Fort Campbell

More than 7,000 combat boots are being displayed at the 101st Airborne Division headquarters at Fort Campbell, honoring active duty service members who have died since the 9/11 attacks.

The display is being held during Military Survivor Appreciation Week, and the 101st and Fort Campbell Survivor Outreach Services also plan a "Run for the Fallen" on Friday.

The boots will be on display Thursday through Sunday. The post said each boot is adorned with a photo of a service member who has died since the attacks on Sept. 11, 2001.

The boots have been collected from military service members across Fort Campbell and abroad.

Morale, Welfare and Recreation engineer Thomas Kirkham says the boots are being arranged to be reminiscent of Arlington National Cemetery.

Somerset businessman Michael Keck is joining the race to replace outgoing state senator Chris Girdler in the 15th District senate seat in Pulaski, Lincoln and Boyle Counties.

Keck is a Somerset High School and WKU graduate who now works as a business broker for a local financial group helping to facilitate the buying and selling of companies.

He says he’s running because of what he sees as the untapped economic potential of Kentucky. He’ll be running on a platform of job creation and tax reform.

Keck joins local insurance agents Don Moss and Rick Girdler and Somerset optometrist Dr. Joshua Nichols in the race for the 15th district senate seat.

A former Georgia physician has pleaded guilty in federal court to illegally providing pain medication to thousands of Kentuckians.

Fifty-eight-year-old Michael Johnston appeared in U.S. District Court in Kentucky Thursday and admitted he conspired with the owner of a Georgia pain clinic to distribute Oxycodone and Xanax to residents of several Kentucky counties, including Laurel, Rockcastle, Pulaski, and Whitley. 

The former doctor acknowledged he ignored the fact the patients were addicts and likely selling the drugs for profit upon their return to Kentucky.  Many of the patients at the clinic were seen by non-physicians and received little or no medical examination before being prescribed pain pills.  The clinic operated on a cash-only basis and Johnston said he was encouraged to see as many patients per day, as possible.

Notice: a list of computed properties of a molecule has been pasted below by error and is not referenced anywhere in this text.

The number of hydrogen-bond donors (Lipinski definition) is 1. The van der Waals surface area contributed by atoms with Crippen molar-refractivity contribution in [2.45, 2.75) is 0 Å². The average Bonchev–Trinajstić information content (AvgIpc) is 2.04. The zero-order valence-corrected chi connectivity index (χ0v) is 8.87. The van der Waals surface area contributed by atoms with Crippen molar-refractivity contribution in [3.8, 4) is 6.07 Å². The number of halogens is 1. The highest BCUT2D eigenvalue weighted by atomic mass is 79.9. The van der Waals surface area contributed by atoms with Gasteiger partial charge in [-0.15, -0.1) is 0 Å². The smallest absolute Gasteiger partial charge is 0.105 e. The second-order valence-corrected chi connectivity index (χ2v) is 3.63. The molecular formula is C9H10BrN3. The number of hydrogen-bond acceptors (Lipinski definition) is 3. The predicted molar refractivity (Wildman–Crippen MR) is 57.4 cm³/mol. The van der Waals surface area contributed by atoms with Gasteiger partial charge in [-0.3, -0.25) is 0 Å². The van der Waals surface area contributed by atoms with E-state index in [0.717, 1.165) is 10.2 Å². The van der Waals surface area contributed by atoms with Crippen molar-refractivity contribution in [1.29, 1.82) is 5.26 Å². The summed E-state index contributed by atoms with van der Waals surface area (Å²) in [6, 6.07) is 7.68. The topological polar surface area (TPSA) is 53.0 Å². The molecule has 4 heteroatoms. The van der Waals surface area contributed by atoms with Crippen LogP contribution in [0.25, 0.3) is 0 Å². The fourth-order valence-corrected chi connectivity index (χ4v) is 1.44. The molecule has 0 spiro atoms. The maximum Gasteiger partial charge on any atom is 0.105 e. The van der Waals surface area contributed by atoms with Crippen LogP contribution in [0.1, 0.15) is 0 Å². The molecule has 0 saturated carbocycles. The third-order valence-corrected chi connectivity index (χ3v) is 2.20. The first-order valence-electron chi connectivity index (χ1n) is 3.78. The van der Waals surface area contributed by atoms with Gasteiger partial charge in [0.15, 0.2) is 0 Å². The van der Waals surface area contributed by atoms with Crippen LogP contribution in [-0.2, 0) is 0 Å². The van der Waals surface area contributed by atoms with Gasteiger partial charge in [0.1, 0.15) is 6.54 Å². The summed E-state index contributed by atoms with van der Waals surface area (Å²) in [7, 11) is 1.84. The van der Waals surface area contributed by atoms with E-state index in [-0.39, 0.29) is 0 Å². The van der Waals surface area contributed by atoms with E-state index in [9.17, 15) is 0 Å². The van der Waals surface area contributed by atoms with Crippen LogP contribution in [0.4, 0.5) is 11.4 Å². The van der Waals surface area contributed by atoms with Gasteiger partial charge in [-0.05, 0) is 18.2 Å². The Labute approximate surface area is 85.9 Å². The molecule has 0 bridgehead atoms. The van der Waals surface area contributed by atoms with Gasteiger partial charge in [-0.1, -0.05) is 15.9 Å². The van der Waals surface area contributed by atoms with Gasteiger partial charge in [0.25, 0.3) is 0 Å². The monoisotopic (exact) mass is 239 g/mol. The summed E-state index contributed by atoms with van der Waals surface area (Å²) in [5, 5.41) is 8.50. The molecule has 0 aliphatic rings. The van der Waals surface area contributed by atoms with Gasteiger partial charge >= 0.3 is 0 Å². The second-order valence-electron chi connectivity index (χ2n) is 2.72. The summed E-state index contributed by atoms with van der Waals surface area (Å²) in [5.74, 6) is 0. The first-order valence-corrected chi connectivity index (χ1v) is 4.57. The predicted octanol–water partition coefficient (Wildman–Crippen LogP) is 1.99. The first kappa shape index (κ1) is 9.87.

Johnston will serve ten years in prison after his sentencing in January.

National Corvette Museum

The head of the National Corvette Museum in Bowling Green is being recognized for growing the Museum’s membership and guiding it through the aftermath of last year’s sink-hole collapse.

Wendell Strode is one of three Kentucky Nonprofit Network award winners…he’ll receive the Distinguished Nonprofit Leadership Award at a ceremony in Lexington October 28th.

The awards committee noted Strode’s efforts to grow the museum’s membership and visitors resulted in a 35-million dollar economic impact to the local and state economy.

He’s also being recognized for using the collapse of the floor in the Museum’s Skydome  as an opportunity to attract world-wide media attention and setting record museum attendance during repairs.

A nationwide poll taken by Centre College in Danville shows a majority of Americans favor equal treatment under the law over respecting individual religious beliefs when the two come into conflict. 

About two-thirds of Americans feel individuals should be required to serve alcohol, fill prescriptions, and hire gay workers even if doing so would violate their conscience. 

On the heels of the Kim Davis saga, 65% of those questioned feel county clerks should be required to issue marriage licenses to same-sex couples, despite their religious beliefs. 

Centre Political Science Professor Benjamin Knoll says fewer respondents felt the same way toward providing wedding ceremony services.

"For example, less than half of Americans agreed that wedding photographers and bakers should be required to offer services to same-sex marriage ceremonies," Knoll told WKU Public Radio.  "Only about a quarter of Americans felt pastors and priests should be required to perform marriage ceremonies."

The poll questioned 487 Americans between September 24th and October 1st.  The margin of error is plus or minus 4.5%.

The same poll also gauged Americans' opinions on the 2016 presidential race.  The full survey can be found here.